Tuesday, 21 August 2018
Canberra Electorate: Broadband
This chamber has heard many, many times about the trials and tribulations we have had with the NBN here in Canberra and the fact that, until about 18 months ago, Canberra was just one big blank space on the NBN rollout map. We kept looking and looking and looking, but we were just one big blank space. The Turnbull government hadn't even bothered to think about the fact that we might want NBN, despite the fact that we had some of the worst internet speeds not in the country, but in the world—less than one megabit per second in the south-east area of Tuggeranong.
We finally get on the rollout map—hoorah!—we're all looking forward to NBN coming and then there is delay after delay after delay after delay. The time line gets kicked further and further and further down the road. We're also presented with a patchwork of technologies. We've got fibre to the node, fibre to the curb and fibre to the premises—sometimes all in the same street! And then, when we do finally get on the map and we get a time line, when it actually comes to the NBN being rolled out, the experience has been less than optimal.
I want to talk about a few examples of that today. Over the winter break I was contacted by a Canberran who lives in Theodore, which is in that area of south-east Tuggeranong. It's a suburb that's 15 kilometres from where we are here today. His adult son is profoundly deaf and relies on Australian Sign Language. The pair recently attended ACT Magistrates Court and a certified ASL interpreter from Sydney was provided for his son via an iPad. While the interpreter was terrific, the internet connection was not. The constituent wrote:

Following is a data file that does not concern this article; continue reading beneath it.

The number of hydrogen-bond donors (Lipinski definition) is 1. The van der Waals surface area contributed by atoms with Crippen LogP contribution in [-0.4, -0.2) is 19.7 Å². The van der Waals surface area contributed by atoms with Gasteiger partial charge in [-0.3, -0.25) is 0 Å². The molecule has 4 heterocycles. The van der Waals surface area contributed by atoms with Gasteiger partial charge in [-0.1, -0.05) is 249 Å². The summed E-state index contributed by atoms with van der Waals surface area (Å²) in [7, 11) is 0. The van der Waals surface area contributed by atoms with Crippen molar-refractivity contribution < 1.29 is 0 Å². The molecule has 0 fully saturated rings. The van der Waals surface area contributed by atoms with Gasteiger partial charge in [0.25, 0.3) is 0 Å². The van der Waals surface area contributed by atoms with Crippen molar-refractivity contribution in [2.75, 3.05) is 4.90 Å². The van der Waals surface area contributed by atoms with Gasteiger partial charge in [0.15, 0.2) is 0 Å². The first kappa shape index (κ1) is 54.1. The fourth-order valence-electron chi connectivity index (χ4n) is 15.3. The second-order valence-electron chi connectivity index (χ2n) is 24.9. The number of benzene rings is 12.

The link constantly reset and disrupted communication among the parties in attendance. Our experience today is just another example of how poor internet affects us on a daily basis.
Here's someone with a challenge, with a disability, trying to communicate in a court environment. He had a fantastic interpreter, but the NBN let this person down. Someone with a disability, someone who is trying to engage, someone who is trying to realise their potential by engaging normally through a court environment has had their ability to do that significantly hampered by the lack of decent communication services. This is the reality of the NBN in my community. If you're lucky to get the NBN, well you're not that lucky. (Time expired)